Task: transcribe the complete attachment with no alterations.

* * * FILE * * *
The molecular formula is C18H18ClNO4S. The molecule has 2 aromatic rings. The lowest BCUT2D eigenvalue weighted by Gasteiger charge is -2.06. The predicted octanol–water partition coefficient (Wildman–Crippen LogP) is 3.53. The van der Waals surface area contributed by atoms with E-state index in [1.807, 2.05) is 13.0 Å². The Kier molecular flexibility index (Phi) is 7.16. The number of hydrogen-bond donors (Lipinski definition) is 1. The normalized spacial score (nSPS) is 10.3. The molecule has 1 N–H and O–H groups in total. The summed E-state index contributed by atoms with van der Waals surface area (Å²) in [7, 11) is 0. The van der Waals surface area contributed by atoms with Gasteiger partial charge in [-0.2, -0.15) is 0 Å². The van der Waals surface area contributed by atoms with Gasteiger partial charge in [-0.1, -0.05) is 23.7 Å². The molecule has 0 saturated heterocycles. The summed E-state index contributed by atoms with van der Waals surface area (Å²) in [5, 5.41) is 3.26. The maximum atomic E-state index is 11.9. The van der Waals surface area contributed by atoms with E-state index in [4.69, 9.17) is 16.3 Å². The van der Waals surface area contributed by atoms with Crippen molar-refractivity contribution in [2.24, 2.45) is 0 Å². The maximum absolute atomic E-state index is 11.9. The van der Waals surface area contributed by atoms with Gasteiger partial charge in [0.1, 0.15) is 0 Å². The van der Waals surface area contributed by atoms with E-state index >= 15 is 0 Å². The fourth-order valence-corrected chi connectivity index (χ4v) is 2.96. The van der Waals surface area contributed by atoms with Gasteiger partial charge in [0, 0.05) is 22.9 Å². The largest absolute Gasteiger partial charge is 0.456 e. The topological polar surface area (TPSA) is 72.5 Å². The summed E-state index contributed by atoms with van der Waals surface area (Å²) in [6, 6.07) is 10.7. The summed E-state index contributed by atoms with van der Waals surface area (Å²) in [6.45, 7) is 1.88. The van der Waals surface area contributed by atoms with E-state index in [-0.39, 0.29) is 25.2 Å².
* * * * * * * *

The molecular formula is C18H18ClNO4S. The molecule has 2 aromatic rings. The lowest BCUT2D eigenvalue weighted by Gasteiger charge is -2.06. The predicted octanol–water partition coefficient (Wildman–Crippen LogP) is 3.53. The van der Waals surface area contributed by atoms with E-state index in [1.807, 2.05) is 13.0 Å². The Kier molecular flexibility index (Phi) is 7.16. The number of hydrogen-bond donors (Lipinski definition) is 1. The normalized spacial score (nSPS) is 10.3. The molecule has 1 N–H and O–H groups in total. The summed E-state index contributed by atoms with van der Waals surface area (Å²) in [7, 11) is 0. The van der Waals surface area contributed by atoms with Gasteiger partial charge in [-0.2, -0.15) is 0 Å². The van der Waals surface area contributed by atoms with Gasteiger partial charge in [-0.1, -0.05) is 23.7 Å². The molecule has 0 saturated heterocycles. The summed E-state index contributed by atoms with van der Waals surface area (Å²) in [5, 5.41) is 3.26. The maximum atomic E-state index is 11.9. The van der Waals surface area contributed by atoms with E-state index in [4.69, 9.17) is 16.3 Å². The van der Waals surface area contributed by atoms with Crippen molar-refractivity contribution in [2.24, 2.45) is 0 Å². The maximum absolute atomic E-state index is 11.9. The van der Waals surface area contributed by atoms with Gasteiger partial charge in [0.1, 0.15) is 0 Å². The van der Waals surface area contributed by atoms with E-state index >= 15 is 0 Å². The fourth-order valence-corrected chi connectivity index (χ4v) is 2.96. The van der Waals surface area contributed by atoms with Gasteiger partial charge in [0, 0.05) is 22.9 Å². The largest absolute Gasteiger partial charge is 0.456 e. The topological polar surface area (TPSA) is 72.5 Å². The summed E-state index contributed by atoms with van der Waals surface area (Å²) in [6, 6.07) is 10.7. The summed E-state index contributed by atoms with van der Waals surface area (Å²) in [6.45, 7) is 1.88. The van der Waals surface area contributed by atoms with E-state index in [-0.39, 0.29) is 25.2 Å².